Is Self-Insuring for Health Care Appropriate for Your Company?|
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I’m Doug Hawthorne, president and CEO of Texas Health Resources, with “The Business of Health Care Report.”
As we’ve said before on this program, Texas leads the nation in the percentage of people who do not have health insurance. According to a 2005 survey sponsored by the Kaiser Family Foundation, the percentage of firms offering health benefits has fallen significantly from 69 percent to 60 percent over the last five years.
In 2003, a similar Kaiser Foundation survey determined that 52 percent of employees who do have health insurance are covered by a plan that is completely or partially self-insured. According to The Wall Street Journal Center for Entrepreneurs, industry consultants say self-insurance is an increasingly popular alternative.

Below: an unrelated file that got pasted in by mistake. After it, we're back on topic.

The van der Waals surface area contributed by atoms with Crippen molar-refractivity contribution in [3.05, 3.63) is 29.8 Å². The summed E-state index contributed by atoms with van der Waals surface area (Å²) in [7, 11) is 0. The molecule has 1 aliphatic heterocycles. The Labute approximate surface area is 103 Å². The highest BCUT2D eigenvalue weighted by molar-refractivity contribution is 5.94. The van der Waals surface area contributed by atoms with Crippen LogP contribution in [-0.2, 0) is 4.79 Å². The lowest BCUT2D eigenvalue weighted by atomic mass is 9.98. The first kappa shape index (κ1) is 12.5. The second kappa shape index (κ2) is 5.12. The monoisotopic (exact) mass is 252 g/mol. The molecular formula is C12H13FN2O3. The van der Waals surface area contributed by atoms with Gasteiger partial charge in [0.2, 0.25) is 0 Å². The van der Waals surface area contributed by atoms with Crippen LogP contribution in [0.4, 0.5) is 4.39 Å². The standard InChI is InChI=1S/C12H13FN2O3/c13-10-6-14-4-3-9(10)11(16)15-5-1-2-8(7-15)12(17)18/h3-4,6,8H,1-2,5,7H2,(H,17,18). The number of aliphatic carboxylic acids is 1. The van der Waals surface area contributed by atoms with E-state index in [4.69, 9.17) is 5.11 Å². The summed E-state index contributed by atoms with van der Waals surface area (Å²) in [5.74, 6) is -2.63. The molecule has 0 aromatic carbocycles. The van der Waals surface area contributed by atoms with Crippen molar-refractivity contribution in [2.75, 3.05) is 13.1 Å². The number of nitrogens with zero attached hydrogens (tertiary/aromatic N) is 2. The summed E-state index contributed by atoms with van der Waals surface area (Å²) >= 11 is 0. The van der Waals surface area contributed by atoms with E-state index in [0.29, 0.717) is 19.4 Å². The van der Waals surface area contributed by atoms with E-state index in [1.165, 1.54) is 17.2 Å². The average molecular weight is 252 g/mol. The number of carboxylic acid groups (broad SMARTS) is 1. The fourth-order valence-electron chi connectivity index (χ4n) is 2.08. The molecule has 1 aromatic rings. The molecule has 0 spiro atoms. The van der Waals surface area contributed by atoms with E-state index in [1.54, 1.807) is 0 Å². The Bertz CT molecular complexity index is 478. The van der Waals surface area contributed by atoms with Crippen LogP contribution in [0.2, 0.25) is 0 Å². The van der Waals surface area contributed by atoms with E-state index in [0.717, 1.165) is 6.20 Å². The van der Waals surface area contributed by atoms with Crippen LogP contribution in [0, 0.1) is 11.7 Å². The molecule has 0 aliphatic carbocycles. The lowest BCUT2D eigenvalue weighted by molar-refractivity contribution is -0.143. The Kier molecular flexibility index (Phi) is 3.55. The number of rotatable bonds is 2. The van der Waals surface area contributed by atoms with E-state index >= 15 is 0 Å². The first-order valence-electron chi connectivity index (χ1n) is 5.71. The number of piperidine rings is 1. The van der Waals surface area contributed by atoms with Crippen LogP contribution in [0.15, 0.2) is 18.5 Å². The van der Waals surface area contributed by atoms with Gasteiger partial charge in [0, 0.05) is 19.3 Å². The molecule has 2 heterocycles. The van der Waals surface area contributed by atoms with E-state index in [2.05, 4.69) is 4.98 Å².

Employers that are self-insured pay employees’ health care claims directly and purchase special insurance to cover catastrophic cases.
Academy Health, an initiative of The Robert Wood Johnson Foundation, found that many employers turn to self-insurance to avoid conflicts in insurance laws across state boundaries, not as a way to avoid providing rich benefits, as some critics have claimed. The researchers found that both self-insured plans and conventional plans have similar costs and provide roughly the same benefits.
Does it make sense for your business to consider self-insuring? There is no simple answer. However, I do know that business and health care leaders working together can and must find cost-effective ways to provide access to health care for employees.
For Texas Health Resources and its faith-based hospitals – Harris Methodist, Presbyterian and Arlington Memorial – I’m Doug Hawthorne.